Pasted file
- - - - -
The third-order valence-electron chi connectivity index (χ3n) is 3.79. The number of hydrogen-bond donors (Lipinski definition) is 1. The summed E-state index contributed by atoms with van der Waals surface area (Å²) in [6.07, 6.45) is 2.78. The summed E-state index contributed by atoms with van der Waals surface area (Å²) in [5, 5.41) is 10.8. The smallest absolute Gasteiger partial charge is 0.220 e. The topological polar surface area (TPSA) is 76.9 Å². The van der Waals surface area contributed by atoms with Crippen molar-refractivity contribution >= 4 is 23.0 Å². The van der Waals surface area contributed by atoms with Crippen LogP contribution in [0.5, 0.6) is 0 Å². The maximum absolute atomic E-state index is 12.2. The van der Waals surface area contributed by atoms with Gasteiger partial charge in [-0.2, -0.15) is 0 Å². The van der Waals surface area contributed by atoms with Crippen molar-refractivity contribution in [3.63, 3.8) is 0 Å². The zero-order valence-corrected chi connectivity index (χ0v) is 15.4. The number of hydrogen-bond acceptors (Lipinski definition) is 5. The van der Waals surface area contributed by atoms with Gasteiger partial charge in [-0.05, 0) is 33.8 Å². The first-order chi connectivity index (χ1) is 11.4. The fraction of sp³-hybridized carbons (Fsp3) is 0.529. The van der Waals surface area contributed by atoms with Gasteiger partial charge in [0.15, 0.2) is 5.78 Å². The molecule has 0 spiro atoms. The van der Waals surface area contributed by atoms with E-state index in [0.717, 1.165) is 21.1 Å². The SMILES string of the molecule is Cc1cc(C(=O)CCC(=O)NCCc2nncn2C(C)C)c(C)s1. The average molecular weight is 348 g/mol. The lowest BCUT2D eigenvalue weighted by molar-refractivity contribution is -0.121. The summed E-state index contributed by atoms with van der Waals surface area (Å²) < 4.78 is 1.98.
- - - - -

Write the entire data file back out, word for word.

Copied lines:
The third-order valence-electron chi connectivity index (χ3n) is 3.79. The number of hydrogen-bond donors (Lipinski definition) is 1. The summed E-state index contributed by atoms with van der Waals surface area (Å²) in [6.07, 6.45) is 2.78. The summed E-state index contributed by atoms with van der Waals surface area (Å²) in [5, 5.41) is 10.8. The smallest absolute Gasteiger partial charge is 0.220 e. The topological polar surface area (TPSA) is 76.9 Å². The van der Waals surface area contributed by atoms with Crippen molar-refractivity contribution >= 4 is 23.0 Å². The van der Waals surface area contributed by atoms with Crippen LogP contribution in [0.5, 0.6) is 0 Å². The maximum absolute atomic E-state index is 12.2. The van der Waals surface area contributed by atoms with Gasteiger partial charge in [-0.2, -0.15) is 0 Å². The van der Waals surface area contributed by atoms with Crippen molar-refractivity contribution in [3.63, 3.8) is 0 Å². The zero-order valence-corrected chi connectivity index (χ0v) is 15.4. The number of hydrogen-bond acceptors (Lipinski definition) is 5. The van der Waals surface area contributed by atoms with Gasteiger partial charge in [-0.05, 0) is 33.8 Å². The first-order chi connectivity index (χ1) is 11.4. The fraction of sp³-hybridized carbons (Fsp3) is 0.529. The van der Waals surface area contributed by atoms with Gasteiger partial charge in [0.15, 0.2) is 5.78 Å². The molecule has 0 spiro atoms. The van der Waals surface area contributed by atoms with E-state index in [0.717, 1.165) is 21.1 Å². The SMILES string of the molecule is Cc1cc(C(=O)CCC(=O)NCCc2nncn2C(C)C)c(C)s1. The average molecular weight is 348 g/mol. The lowest BCUT2D eigenvalue weighted by molar-refractivity contribution is -0.121. The summed E-state index contributed by atoms with van der Waals surface area (Å²) < 4.78 is 1.98.